Unicode has codepoints for characters in many different alphabets. For example, there is a single codepoint for ’n’ (U+006E; unicode code points are written in hexadecimal so this corresponds to an ID of 110) and there is a different code point for ñ (U+00F1). However, clearly it is not feasible to assign a code point for every combination of character and accent if you consider the fact that certain languages have multiple accents on the single character. Therefore, Unicode has the concept of combining marks. The concept is simple: add a mark to a character by concatenating the character’s codepoint with the mark’s codepoint. In the above example, it is possible to write the same character as the sequence U+006E U+0303 (because U+0303 is the codepoint for “combining tilde”). This means that certain conceptual “characters” can be represented with more than one code point. The technical name for these conceptual “characters” is “grapheme cluster.”
Think about this for a second. This means that it is possible to represent the exact same string in multiple different ways (the literal exact same string. They have the exact same meaning). This means that comparing equality of strings (or sorting a collection of strings) must take this into account. In order to combat this, Unicode has a concept of “canonicalization” which will convert a given string into a canonicalized form which you can then use for equality or comparison tests. (Note: string comparison is still dependent on locale. See ICU’s collation functions as well as )
Let’s consider the Hebrew language. Hebrew is a handwritten language, which means that characters flow together. This means that a character looks different depending on if it’s in a word or not. In particular, a character is written in one of four ways: one for if it does not have any adjacent characters, one for if it has an adjacent character on its left side, one for if it has an adjacent character on its right side, and one if it has adjacent characters on both sides. Again, this is the literal same character, just written differently. It also means that, when choosing a glyph for a particular character, you have to take the surrounding characters into account. Therefore, a simple codepoint to glyph mapping will not suffice. There are many other languages with complicated rules.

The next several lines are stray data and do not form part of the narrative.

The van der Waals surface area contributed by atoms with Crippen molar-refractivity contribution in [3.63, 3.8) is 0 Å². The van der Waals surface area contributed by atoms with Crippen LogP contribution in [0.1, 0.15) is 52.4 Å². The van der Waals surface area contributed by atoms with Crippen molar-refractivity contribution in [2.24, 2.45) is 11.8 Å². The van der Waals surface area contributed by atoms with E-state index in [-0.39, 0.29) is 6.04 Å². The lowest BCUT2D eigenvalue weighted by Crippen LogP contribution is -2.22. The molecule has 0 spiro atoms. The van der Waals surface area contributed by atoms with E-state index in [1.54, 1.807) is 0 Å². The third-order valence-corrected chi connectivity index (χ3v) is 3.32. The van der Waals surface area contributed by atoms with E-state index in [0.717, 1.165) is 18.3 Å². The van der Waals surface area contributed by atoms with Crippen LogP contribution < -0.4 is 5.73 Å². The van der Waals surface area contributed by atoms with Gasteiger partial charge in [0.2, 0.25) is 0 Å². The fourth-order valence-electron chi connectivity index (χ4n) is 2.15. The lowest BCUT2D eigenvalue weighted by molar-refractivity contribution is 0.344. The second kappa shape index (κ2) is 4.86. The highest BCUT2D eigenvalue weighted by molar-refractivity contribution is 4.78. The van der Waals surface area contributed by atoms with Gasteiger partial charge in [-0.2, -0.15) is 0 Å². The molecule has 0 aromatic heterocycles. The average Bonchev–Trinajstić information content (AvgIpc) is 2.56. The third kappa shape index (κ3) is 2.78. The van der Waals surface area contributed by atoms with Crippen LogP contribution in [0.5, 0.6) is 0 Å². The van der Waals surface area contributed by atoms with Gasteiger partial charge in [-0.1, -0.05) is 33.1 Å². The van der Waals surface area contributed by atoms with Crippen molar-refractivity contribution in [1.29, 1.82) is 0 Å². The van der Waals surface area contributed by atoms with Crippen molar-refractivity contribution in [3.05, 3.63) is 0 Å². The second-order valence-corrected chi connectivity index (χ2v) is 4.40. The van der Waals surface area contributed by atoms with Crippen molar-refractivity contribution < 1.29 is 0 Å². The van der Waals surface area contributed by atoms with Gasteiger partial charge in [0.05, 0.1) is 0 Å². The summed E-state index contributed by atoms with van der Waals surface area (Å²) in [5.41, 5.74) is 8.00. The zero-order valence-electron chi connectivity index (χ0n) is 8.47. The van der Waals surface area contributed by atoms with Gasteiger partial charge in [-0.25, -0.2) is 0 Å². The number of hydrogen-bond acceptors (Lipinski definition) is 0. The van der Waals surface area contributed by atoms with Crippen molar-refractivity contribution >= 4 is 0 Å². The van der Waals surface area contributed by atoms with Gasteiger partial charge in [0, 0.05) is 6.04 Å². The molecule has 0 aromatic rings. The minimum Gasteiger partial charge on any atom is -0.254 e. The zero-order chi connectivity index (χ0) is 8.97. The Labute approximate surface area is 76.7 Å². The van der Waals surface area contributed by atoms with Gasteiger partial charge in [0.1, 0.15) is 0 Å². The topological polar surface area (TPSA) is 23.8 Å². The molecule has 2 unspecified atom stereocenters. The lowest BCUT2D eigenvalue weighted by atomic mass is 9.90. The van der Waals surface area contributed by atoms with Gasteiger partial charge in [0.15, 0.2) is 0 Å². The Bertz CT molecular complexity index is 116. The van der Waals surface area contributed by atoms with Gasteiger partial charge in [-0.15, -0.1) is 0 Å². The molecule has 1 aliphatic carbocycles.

Here is an example of the four forms for a particular character: (* see bottom for how these characters are shown)
All in all, you can start to see how codepoint to glyph conversion is a nontrivial process. Luckily, In WebKit (on OS X, which is what I’m most familiar with), there is a library called CoreText which does this conversion for us. In particular, the CoreText API that WebKit uses is of the form “you give me a sequence of code points and a font, and I’ll give you a sequence of glyphs with a location for each glyph.” Once WebKit has that, it can then pass that along to the 2D drawing subsystem. It should also be noted that CoreText has higher-level APIs that can handle line wrapping and typesettings, but WebKit can’t use those. They assume that you already know the region where you want text drawn; however, the height of a div is however high the text inside it wraps to be. WebKit only asks for the locations of characters laid out in a row, and then does this multiple times for each row that needs to be measured or drawn.
The problem now becomes figuring out which runs of code points to draw at which locations.
* The different form of the above characters are created by using the Zero Width Joiner code point. This is a code point which has 0 size and an empty glyph, but is considered joinable for the purposes of glyph selection. Thanks to Dan Bernstein for this example.